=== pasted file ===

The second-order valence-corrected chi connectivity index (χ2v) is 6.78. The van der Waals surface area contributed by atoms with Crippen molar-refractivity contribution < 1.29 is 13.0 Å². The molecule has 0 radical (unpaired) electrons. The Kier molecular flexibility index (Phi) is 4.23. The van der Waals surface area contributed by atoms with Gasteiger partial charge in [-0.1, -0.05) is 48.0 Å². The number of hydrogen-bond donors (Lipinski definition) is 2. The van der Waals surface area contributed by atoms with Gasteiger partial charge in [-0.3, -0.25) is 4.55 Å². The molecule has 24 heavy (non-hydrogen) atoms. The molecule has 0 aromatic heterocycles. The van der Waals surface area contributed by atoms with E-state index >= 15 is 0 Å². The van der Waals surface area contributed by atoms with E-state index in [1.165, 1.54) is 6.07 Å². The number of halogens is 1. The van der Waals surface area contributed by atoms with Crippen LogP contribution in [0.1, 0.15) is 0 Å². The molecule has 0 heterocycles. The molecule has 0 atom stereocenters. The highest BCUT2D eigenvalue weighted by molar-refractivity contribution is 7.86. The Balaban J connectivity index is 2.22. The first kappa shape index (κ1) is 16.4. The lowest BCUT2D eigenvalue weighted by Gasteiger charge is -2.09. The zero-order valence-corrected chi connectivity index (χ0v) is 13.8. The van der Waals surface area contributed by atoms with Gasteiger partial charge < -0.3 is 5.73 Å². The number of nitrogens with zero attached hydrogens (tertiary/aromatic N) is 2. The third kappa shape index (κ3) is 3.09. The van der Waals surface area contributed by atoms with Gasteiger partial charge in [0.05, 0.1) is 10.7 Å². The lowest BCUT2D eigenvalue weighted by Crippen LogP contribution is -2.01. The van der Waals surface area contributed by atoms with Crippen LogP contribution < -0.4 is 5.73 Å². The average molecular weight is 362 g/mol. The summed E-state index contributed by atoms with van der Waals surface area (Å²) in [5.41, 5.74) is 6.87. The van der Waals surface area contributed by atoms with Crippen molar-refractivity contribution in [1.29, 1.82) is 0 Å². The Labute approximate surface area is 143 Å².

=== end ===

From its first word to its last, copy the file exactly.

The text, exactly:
The second-order valence-corrected chi connectivity index (χ2v) is 6.78. The van der Waals surface area contributed by atoms with Crippen molar-refractivity contribution < 1.29 is 13.0 Å². The molecule has 0 radical (unpaired) electrons. The Kier molecular flexibility index (Phi) is 4.23. The van der Waals surface area contributed by atoms with Gasteiger partial charge in [-0.1, -0.05) is 48.0 Å². The number of hydrogen-bond donors (Lipinski definition) is 2. The van der Waals surface area contributed by atoms with Gasteiger partial charge in [-0.3, -0.25) is 4.55 Å². The molecule has 24 heavy (non-hydrogen) atoms. The molecule has 0 aromatic heterocycles. The van der Waals surface area contributed by atoms with E-state index >= 15 is 0 Å². The van der Waals surface area contributed by atoms with E-state index in [1.165, 1.54) is 6.07 Å². The number of halogens is 1. The van der Waals surface area contributed by atoms with Crippen LogP contribution in [0.1, 0.15) is 0 Å². The molecule has 0 heterocycles. The molecule has 0 atom stereocenters. The highest BCUT2D eigenvalue weighted by molar-refractivity contribution is 7.86. The Balaban J connectivity index is 2.22. The first kappa shape index (κ1) is 16.4. The lowest BCUT2D eigenvalue weighted by Gasteiger charge is -2.09. The zero-order valence-corrected chi connectivity index (χ0v) is 13.8. The van der Waals surface area contributed by atoms with Gasteiger partial charge < -0.3 is 5.73 Å². The number of nitrogens with zero attached hydrogens (tertiary/aromatic N) is 2. The third kappa shape index (κ3) is 3.09. The van der Waals surface area contributed by atoms with Gasteiger partial charge in [0.05, 0.1) is 10.7 Å². The lowest BCUT2D eigenvalue weighted by Crippen LogP contribution is -2.01. The van der Waals surface area contributed by atoms with Crippen LogP contribution < -0.4 is 5.73 Å². The average molecular weight is 362 g/mol. The summed E-state index contributed by atoms with van der Waals surface area (Å²) in [5.41, 5.74) is 6.87. The van der Waals surface area contributed by atoms with Crippen molar-refractivity contribution in [1.29, 1.82) is 0 Å². The Labute approximate surface area is 143 Å².